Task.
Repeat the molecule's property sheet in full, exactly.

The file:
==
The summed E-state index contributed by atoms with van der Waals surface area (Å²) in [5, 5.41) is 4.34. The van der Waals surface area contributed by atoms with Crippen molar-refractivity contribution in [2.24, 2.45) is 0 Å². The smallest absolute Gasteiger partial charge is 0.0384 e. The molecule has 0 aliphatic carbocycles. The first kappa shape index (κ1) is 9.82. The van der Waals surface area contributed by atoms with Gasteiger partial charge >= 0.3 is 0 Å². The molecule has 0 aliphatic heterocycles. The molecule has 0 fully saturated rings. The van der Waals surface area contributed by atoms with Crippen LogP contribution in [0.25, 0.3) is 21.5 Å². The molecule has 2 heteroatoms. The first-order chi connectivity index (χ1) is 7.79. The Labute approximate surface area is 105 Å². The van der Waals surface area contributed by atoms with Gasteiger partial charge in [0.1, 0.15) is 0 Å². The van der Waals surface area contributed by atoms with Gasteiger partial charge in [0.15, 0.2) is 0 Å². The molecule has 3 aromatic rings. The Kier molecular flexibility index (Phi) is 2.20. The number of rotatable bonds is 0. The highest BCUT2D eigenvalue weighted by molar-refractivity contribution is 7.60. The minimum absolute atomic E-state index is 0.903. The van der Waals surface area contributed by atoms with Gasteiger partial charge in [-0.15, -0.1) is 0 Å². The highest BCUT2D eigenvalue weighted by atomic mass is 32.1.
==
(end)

The summed E-state index contributed by atoms with van der Waals surface area (Å²) in [5, 5.41) is 4.34. The van der Waals surface area contributed by atoms with Crippen molar-refractivity contribution in [2.24, 2.45) is 0 Å². The smallest absolute Gasteiger partial charge is 0.0384 e. The molecule has 0 aliphatic carbocycles. The first kappa shape index (κ1) is 9.82. The van der Waals surface area contributed by atoms with Gasteiger partial charge >= 0.3 is 0 Å². The molecule has 0 aliphatic heterocycles. The molecule has 0 fully saturated rings. The van der Waals surface area contributed by atoms with Crippen LogP contribution in [0.25, 0.3) is 21.5 Å². The molecule has 2 heteroatoms. The first-order chi connectivity index (χ1) is 7.79. The Labute approximate surface area is 105 Å². The van der Waals surface area contributed by atoms with Gasteiger partial charge in [0.1, 0.15) is 0 Å². The van der Waals surface area contributed by atoms with Gasteiger partial charge in [0.15, 0.2) is 0 Å². The molecule has 3 aromatic rings. The Kier molecular flexibility index (Phi) is 2.20. The number of rotatable bonds is 0. The highest BCUT2D eigenvalue weighted by molar-refractivity contribution is 7.60. The minimum absolute atomic E-state index is 0.903. The van der Waals surface area contributed by atoms with Gasteiger partial charge in [-0.15, -0.1) is 0 Å². The highest BCUT2D eigenvalue weighted by atomic mass is 32.1.